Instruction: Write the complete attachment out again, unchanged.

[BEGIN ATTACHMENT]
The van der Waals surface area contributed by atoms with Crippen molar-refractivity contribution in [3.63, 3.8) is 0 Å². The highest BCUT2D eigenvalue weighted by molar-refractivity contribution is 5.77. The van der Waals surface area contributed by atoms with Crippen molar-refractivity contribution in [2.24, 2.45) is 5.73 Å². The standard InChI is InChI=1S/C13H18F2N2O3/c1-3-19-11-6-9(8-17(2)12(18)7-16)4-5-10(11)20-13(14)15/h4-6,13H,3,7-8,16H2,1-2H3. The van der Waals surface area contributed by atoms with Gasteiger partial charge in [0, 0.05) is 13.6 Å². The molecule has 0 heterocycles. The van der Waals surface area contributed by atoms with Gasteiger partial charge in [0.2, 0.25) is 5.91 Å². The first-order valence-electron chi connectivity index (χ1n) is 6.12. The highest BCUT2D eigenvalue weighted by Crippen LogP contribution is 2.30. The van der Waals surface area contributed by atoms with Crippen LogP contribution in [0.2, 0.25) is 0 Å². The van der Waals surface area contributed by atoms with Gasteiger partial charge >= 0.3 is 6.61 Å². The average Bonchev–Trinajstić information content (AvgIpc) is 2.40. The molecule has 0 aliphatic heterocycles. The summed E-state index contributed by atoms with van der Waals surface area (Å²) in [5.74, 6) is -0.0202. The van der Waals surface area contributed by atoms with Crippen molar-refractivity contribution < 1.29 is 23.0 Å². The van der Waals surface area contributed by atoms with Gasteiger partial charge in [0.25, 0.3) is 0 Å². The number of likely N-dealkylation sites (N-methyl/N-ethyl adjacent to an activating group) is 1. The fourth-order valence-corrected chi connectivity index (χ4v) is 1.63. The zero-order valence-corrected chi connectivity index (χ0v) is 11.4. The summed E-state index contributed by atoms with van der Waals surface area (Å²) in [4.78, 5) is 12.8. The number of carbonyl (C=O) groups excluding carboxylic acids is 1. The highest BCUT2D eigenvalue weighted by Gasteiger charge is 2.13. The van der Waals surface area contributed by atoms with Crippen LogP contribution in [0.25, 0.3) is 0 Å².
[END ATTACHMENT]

The van der Waals surface area contributed by atoms with Crippen molar-refractivity contribution in [3.63, 3.8) is 0 Å². The highest BCUT2D eigenvalue weighted by molar-refractivity contribution is 5.77. The van der Waals surface area contributed by atoms with Crippen molar-refractivity contribution in [2.24, 2.45) is 5.73 Å². The standard InChI is InChI=1S/C13H18F2N2O3/c1-3-19-11-6-9(8-17(2)12(18)7-16)4-5-10(11)20-13(14)15/h4-6,13H,3,7-8,16H2,1-2H3. The van der Waals surface area contributed by atoms with Gasteiger partial charge in [0, 0.05) is 13.6 Å². The molecule has 0 heterocycles. The van der Waals surface area contributed by atoms with Gasteiger partial charge in [0.2, 0.25) is 5.91 Å². The first-order valence-electron chi connectivity index (χ1n) is 6.12. The highest BCUT2D eigenvalue weighted by Crippen LogP contribution is 2.30. The van der Waals surface area contributed by atoms with Crippen LogP contribution in [0.2, 0.25) is 0 Å². The van der Waals surface area contributed by atoms with Gasteiger partial charge >= 0.3 is 6.61 Å². The average Bonchev–Trinajstić information content (AvgIpc) is 2.40. The molecule has 0 aliphatic heterocycles. The summed E-state index contributed by atoms with van der Waals surface area (Å²) in [5.74, 6) is -0.0202. The van der Waals surface area contributed by atoms with Crippen molar-refractivity contribution < 1.29 is 23.0 Å². The van der Waals surface area contributed by atoms with Gasteiger partial charge in [0.25, 0.3) is 0 Å². The number of likely N-dealkylation sites (N-methyl/N-ethyl adjacent to an activating group) is 1. The fourth-order valence-corrected chi connectivity index (χ4v) is 1.63. The zero-order valence-corrected chi connectivity index (χ0v) is 11.4. The summed E-state index contributed by atoms with van der Waals surface area (Å²) in [4.78, 5) is 12.8. The number of carbonyl (C=O) groups excluding carboxylic acids is 1. The highest BCUT2D eigenvalue weighted by Gasteiger charge is 2.13. The van der Waals surface area contributed by atoms with Crippen LogP contribution in [0.25, 0.3) is 0 Å².